As leaders we have an opportunity to shape generations of people into sound decision makers, strong character, healthy risk takers, and impactful leaders. We cannot do that if our focus is handing out trophies for every win, mean mugs for every loss, or confusion during every challenge. The art of leadership begins with your ability to read, recognize, and act on the behaviors of your team through feedback.
This past week we completed our midyear reviews. As I mentioned, most of my adult life, any negative feedback delivered to me sent me to this place of self-doubt, negative self-talk, and consequently self-sabotage. This year, my boss gave me a 3-page midyear with the most thoughtful feedback I have ever received. The biggest criticism, I can be impatient. When I see an opportunity I want to drive it to immediate completion without taking into consideration other matters, such as politics (my words, not my boss’s). When I read the feedback, I laughed because it was true. I immediately called my wife and said, “boy does BOSS know me”. We chuckled and, a couple times this weekend, she has reminded me when I have started down an impatient task on something, such as baseboards.
I know impatience can sometimes get the best of me, and I discovered this last month. I’ve been reading studies on improving impatience and trying to gain perspective on how to not push my impatience to my team and family. It’s a learning curve, but I have confidence that I will get there.
So how do I deliver feedback? I lean into that important discomfort. It’s uncomfortable because it is never easy to look someone in the eye and give them constructive feedback. Human nature is to deliver the feedback as quickly as possible and end the conversation just as quickly. What this does is puts you into an uncomfortable position to also rush through the positive feedback and thus diminish the efforts of the person. So after months of tuning, here is my strategy.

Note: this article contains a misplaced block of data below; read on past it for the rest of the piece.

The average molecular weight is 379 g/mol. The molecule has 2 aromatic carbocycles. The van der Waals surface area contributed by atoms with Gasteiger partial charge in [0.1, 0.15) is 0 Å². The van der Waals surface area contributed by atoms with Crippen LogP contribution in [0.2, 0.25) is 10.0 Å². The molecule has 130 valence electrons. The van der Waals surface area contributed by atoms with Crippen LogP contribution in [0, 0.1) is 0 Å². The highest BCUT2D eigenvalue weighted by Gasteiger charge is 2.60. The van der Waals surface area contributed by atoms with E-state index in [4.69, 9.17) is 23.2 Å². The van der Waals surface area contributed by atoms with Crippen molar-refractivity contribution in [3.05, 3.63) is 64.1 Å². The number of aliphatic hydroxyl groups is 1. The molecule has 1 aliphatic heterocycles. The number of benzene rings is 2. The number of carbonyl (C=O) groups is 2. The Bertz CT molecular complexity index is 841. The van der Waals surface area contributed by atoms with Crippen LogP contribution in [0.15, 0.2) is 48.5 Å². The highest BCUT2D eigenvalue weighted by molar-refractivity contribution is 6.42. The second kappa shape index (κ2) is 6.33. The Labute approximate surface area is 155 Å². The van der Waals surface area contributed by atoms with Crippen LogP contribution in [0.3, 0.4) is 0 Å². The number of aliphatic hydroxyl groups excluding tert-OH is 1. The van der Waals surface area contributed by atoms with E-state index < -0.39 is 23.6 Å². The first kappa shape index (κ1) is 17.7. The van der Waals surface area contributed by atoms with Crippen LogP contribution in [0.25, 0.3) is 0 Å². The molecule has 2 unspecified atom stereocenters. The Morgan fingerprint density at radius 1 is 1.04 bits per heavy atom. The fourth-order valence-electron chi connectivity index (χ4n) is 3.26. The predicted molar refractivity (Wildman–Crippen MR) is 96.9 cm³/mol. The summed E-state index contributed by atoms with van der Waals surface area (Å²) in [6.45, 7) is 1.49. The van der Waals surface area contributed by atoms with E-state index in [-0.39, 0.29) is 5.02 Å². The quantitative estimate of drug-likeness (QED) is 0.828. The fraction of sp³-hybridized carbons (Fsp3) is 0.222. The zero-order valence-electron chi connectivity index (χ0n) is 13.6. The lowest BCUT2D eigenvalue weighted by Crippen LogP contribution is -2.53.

Step 1: Set Expectations: “Person, thank you for giving me the opportunity to deliver some feedback on your performance. I want to make this meeting productive and a two-way street, so lets discuss some of the great things you have done and some areas for opportunity”. Notice, I invited them into a conversation, set the expectation that we would discuss good and bad, and noted the good things as “great” and the bad things as “opportunities”.
Step 2: Always Start with the Good: “Person, what do you feel are some of your strongest accomplishments so far this year”? You start with the good, allow them to self-reflect, and invite them to participate immediately. I make it a practice to reaffirm what they have pointed out, because it is clearly top of mind for them, but I also make sure I add a few points. This lets them know that I take note of what they do, not just what they tell me they do.